Mischief Afoot are a trio of English musicians based in the Cotswolds and I think it’s fair to say that John Davis, Becky Dellow and Jeff Gillett are best known for the musicians they have worked with over the years. Their repertoire is largely traditional or tunes that have a known composer but have travelled far out of their hands – such names as Michael Coleman, Martin Mulhaire and Paddy Fahy. Their sound is all acoustic and delicate, partly because one of the two lead instruments is Davis’ recorder which could be easily lost under Dellow’s violin. Gillett is the soul of restraint as an accompanist although he gets to shine as the trio’s vocalist and, as ever with Doug Bailey’s productions, the elements are perfectly balanced.
That’s not to say that there is no excitement. Mischief Afoot have a penchant for speeding tunes up, sometimes beyond what is entirely reasonable. The first time they do this is with the set ‘Cats Of Camazan/Pressed For Time’ which is a whirlwind of notes and repeat the trick with ‘The Star Of Munster/Pigeon On The Gate’. They slow down ‘Tell Her I Am/Out On The Ocean’ allowing Becky to play some surprising sliding fiddle notes.
‘The Deserter’ is the best known of the songs and, although the story is familiar, Jeff has a version with elements that I haven’t heard before and that’s always a pleasant surprise. ‘Blow The Candles Out’ is a song I haven’t heard for a long time and a tale of love that’s definitely requited unlike that of the protagonists in the lovely ‘Bridget O’Malley’. ‘The Golden Willow Tree’ is an American take on ‘Golden Vanity’ that is becoming more and more popular and ‘Jimmy And Nancy’ is another sailor-coming-home-from-the-sea story, although he doesn’t try to trick her in this one.
If you like your folk music pure and uncluttered, Mischief Afoot is definitely for you. Come to think of it, that’s true of pretty much all of the WildGoose catalogue.
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An outway songster was one who sang traditional song and popular hits of the time but “actually invented new ones themselves” according to Lucy Broadwood and Fuller Maitland. Cohen Braithwaite-Kilcoyne doesn’t go as far as covering Lady Gaga and it is difficult to point the finger at the song he invented – although ‘Thomas Holt’ probably comes closest – but he admits to taking several liberties with the songs and tunes included here. Outway Songster is as fine an example of the folk process in action as you could wish to find and it’s a damn good album.
The set opens with ‘Ripon Sword Dance Song’, traditionally a Christmas calling-on song from which Cohen has removed the seasonal references and added some extra verses. This is what he does several times on the record, making some songs traditionalish, I suppose, but none the worse for that. Second is ‘Andrew Rose’, a real X-rated song. Cohen is faithful to the printed texts which relish the tortures inflicted on the poor sailor but not actually why it was thought that he merited such treatment. I shudder listening to Cohen’s version.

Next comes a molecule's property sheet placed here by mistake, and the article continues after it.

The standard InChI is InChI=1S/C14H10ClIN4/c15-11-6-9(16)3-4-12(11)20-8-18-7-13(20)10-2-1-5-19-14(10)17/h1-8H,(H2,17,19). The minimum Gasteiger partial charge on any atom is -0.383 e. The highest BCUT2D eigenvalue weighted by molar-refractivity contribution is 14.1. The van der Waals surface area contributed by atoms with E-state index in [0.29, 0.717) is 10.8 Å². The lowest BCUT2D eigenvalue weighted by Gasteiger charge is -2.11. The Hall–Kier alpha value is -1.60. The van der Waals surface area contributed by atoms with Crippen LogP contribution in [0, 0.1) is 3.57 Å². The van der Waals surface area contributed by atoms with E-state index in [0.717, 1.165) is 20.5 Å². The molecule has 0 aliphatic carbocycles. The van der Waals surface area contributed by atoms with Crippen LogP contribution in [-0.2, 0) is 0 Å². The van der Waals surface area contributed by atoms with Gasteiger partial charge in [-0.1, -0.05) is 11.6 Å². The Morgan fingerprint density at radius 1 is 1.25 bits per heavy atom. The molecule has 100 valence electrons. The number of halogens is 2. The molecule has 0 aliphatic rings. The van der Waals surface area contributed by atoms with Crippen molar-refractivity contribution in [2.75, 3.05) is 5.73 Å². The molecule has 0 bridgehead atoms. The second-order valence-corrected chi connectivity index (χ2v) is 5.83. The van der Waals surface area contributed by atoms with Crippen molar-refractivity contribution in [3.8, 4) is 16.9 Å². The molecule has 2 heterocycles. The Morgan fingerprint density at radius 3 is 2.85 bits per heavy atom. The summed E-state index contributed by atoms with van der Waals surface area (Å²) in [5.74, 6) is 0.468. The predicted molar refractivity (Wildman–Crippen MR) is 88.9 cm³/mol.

Many of the songs are variants of well-known ballads. ‘Thomas Holt’ has a tune that is mostly ‘The Devil And The Feathery Wife’ and takes that story and twists it into something new even though it can be traced back to the 17th century. ‘Babylon’ is a Scottish version of the outlandish knight story and ‘Tom The Barber’ is ‘Will O’Winsbury’ in different clothes. There are three instrumental sets and one song I’ve never heard before, ‘Fireman’s Growl’, which was recorded by Tony Rose on Steam Ballads, a long-lost album from 1977. Karl Dallas takes the credit for collecting up the verses and setting them to a very familiar tune.
Cohen Braithwaite-Kilcoyne may have come to your attention as a member of Granny’s Attic, a fine trio, but this is his first solo album – completely solo with melodeon and concertina, with no studio tricks. His voice belies his youthful looks in its drive and confidence and the album is a perfect example of the producer’s skill and Doug Bailey has excelled himself. It sounds as if he just set up the microphones and pressed Record but it probably wasn’t as simple as that.
I’ll say it again: this is a superb record and I hope that we’ll hear much more of Cohen Braithwaite-Kilcoyne.
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Rattle On The Stovepipe are Dave Arthur, Pete Cooper and Dan Stewart who play American old-timey music with the classic guitar, fiddle and banjo set-up, added harmonica and mandolin and a couple of excursions on melodeon. Poor Ellen Smith is their sixth album for Doug Bailey’s label.